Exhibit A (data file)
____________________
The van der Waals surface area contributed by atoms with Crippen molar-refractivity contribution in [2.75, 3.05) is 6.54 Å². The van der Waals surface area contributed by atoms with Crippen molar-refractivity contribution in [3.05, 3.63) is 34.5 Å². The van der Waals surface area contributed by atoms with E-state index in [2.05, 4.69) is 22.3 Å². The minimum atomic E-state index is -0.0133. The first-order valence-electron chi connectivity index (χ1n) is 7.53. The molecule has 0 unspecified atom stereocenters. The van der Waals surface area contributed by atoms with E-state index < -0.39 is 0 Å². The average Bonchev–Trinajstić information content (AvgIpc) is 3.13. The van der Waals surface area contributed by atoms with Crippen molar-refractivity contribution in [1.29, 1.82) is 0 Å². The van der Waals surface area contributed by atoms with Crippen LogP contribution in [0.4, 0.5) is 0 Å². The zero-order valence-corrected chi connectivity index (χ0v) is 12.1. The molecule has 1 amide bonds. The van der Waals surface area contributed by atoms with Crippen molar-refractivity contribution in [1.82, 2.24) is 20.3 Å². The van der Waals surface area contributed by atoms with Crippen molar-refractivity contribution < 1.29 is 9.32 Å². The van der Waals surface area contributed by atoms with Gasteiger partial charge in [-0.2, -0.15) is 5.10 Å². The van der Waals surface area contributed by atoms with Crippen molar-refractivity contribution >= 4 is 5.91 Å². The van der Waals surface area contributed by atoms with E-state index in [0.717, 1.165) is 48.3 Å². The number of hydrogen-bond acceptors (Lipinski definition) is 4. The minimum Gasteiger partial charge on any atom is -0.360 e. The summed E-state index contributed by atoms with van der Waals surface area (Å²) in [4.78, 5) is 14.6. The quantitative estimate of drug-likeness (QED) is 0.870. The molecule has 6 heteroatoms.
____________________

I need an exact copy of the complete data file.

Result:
The van der Waals surface area contributed by atoms with Crippen molar-refractivity contribution in [2.75, 3.05) is 6.54 Å². The van der Waals surface area contributed by atoms with Crippen molar-refractivity contribution in [3.05, 3.63) is 34.5 Å². The van der Waals surface area contributed by atoms with E-state index in [2.05, 4.69) is 22.3 Å². The minimum atomic E-state index is -0.0133. The first-order valence-electron chi connectivity index (χ1n) is 7.53. The molecule has 0 unspecified atom stereocenters. The van der Waals surface area contributed by atoms with E-state index < -0.39 is 0 Å². The average Bonchev–Trinajstić information content (AvgIpc) is 3.13. The van der Waals surface area contributed by atoms with Crippen molar-refractivity contribution in [1.29, 1.82) is 0 Å². The van der Waals surface area contributed by atoms with Crippen LogP contribution in [0.4, 0.5) is 0 Å². The zero-order valence-corrected chi connectivity index (χ0v) is 12.1. The molecule has 1 amide bonds. The van der Waals surface area contributed by atoms with Crippen molar-refractivity contribution in [1.82, 2.24) is 20.3 Å². The van der Waals surface area contributed by atoms with Crippen molar-refractivity contribution < 1.29 is 9.32 Å². The van der Waals surface area contributed by atoms with Gasteiger partial charge in [-0.2, -0.15) is 5.10 Å². The van der Waals surface area contributed by atoms with Crippen molar-refractivity contribution >= 4 is 5.91 Å². The van der Waals surface area contributed by atoms with E-state index in [0.717, 1.165) is 48.3 Å². The number of hydrogen-bond acceptors (Lipinski definition) is 4. The minimum Gasteiger partial charge on any atom is -0.360 e. The summed E-state index contributed by atoms with van der Waals surface area (Å²) in [4.78, 5) is 14.6. The quantitative estimate of drug-likeness (QED) is 0.870. The molecule has 6 heteroatoms.